The race begins. Ahead is scenic stage with the coveted maglia rosa waiting at the finish line for the day’s winner.
The Route: the race arcs around the north coast of Sardinia and if you tune in for the full TV coverage expect coverage of shimmering coastlines. There will be a breakaway because the two early marked climbs will reward someone with the mountains jersey for their efforts.
The late climb to San Pantaleo is significant for its altitude, 200m of vertical gain over 3.5km but the average is 5.6% and if the roadbook lists a scary 12% max it’s to be found on the very inside line of a hairpin bend when otherwise the road is wide and regular and even the hairpins are fast, this should be a few minutes and basta but note the road keeps climbing beyond the village itself. Any sprinter in trouble here just won’t have the legs for much anyway.
The Finish: it’s flat as they roll into town and the road is wide and fast. At 2km there’s a narrow pinchpoint and here the tarmac changes for large flagstones for a moment before some more tight bends. Ahead of the 1km to go kite the road opens up and there’s a humpback bridge over the railway line which is long enough and steep enough to disrupt a sprint train before a reciprocal descent. The road gradually becomes wider, faster and safer with a flat 600m finishing straight.
The Contenders: the Giro has a great startlist… of GC contenders. But among the sprinters the pickings are slimmer, partly because of the route and perhaps because the race got annoyed with so many sprinters bailing out last year. Whatever there are three obvious picks in André Greipel, Caleb Ewan and Fernando Gaviria. Who’s the best? Well this preview doesn’t know and the first stage will be instructive. Ewan comes off two losses in Yorkshire so he doesn’t inspire confidence but the longer dragstrip finish is good for him. Greipel has won a stage in every grand tour he’s ridden since 2008 so maybe it’s a question of when rather than if can win a stage and even if nothing is eternal he should find his way through the field. Gaviria had April off and was a DNF in the rainy GP Frankfurt but has the class to win here.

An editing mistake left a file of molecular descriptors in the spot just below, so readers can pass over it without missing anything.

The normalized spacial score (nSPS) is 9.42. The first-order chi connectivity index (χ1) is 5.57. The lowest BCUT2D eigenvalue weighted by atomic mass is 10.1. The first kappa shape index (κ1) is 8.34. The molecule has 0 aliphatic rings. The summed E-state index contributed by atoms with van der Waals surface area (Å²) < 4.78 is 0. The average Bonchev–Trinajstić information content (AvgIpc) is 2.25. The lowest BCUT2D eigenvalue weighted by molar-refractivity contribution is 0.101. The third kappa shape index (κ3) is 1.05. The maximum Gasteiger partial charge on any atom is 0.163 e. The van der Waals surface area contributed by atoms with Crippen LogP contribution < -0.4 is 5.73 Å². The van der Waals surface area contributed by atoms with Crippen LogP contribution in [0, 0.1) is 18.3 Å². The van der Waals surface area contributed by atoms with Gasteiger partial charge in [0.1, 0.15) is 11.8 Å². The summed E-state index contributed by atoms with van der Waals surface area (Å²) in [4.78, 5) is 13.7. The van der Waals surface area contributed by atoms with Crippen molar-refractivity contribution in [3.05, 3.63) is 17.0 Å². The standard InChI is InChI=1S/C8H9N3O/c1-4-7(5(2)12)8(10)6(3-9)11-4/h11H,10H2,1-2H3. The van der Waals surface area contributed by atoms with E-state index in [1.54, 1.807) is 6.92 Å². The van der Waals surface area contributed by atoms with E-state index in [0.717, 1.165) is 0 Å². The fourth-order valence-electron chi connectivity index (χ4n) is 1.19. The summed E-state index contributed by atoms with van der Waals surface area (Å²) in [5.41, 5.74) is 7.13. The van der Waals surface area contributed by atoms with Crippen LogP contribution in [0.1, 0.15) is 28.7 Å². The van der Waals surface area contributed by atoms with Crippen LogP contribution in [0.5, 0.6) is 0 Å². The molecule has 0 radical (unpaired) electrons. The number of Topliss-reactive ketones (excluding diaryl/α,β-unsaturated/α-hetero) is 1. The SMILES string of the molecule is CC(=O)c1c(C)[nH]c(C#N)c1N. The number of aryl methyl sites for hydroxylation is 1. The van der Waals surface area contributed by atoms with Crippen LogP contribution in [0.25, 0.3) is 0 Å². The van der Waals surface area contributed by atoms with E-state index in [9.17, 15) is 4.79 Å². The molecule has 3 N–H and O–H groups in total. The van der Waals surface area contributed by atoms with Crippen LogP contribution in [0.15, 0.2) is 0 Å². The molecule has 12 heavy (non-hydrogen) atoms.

Among the second wave of riders there’s Sam Bennett (Bora-Hansgrohe), he took a great stage win in Paris-Nice but still isn’t consistent so the Giro will be perfect to try for more wins with team mate Matteo Pelucchi presumably as a leadout but he has won big sprints too. Next there’s Sacha Modolo (UAE Emirates) who is not a prolific winner but has just taken a stage of the Tour of Croatia.
Finally a third tier. Team Sunweb’s Phil Bauhaus is quick but yet to win in the World Tour and Trek-Segafredo’s Giacomo Nizzolo has won the points classification in the Giro for two years running… without a single stage win plus he’s chasing form after a persistent knee injury ruined his spring. Jacub Mareckzo (Willier-Selle Italia) is very fast but like Bauhaus yet to win against top opposition but that be a matter for time for the 23 year old.
|Fernando Gaviria, André Greipel
|Caleb Ewan, Sam Bennett
Time bonuses: a reminder that there are time bonuse at the second intermediate sprint (3-2-1 seconds) and the finish line (10-6-4 seconds).
Weather: a top temperature of 25°C although cooler at times. There will be a breeze, up to 20km/h off the coast including a headwind along the finishing straight.
TV: the finish is forecast for 5.15pm CET. There’s live coverage on home broadcaster RAI in Italy and Eurosport for much of Europe and beyond. Otherwise cyclingfans.com and steephill.tv are the go-to sites for schedules and pirata feeds.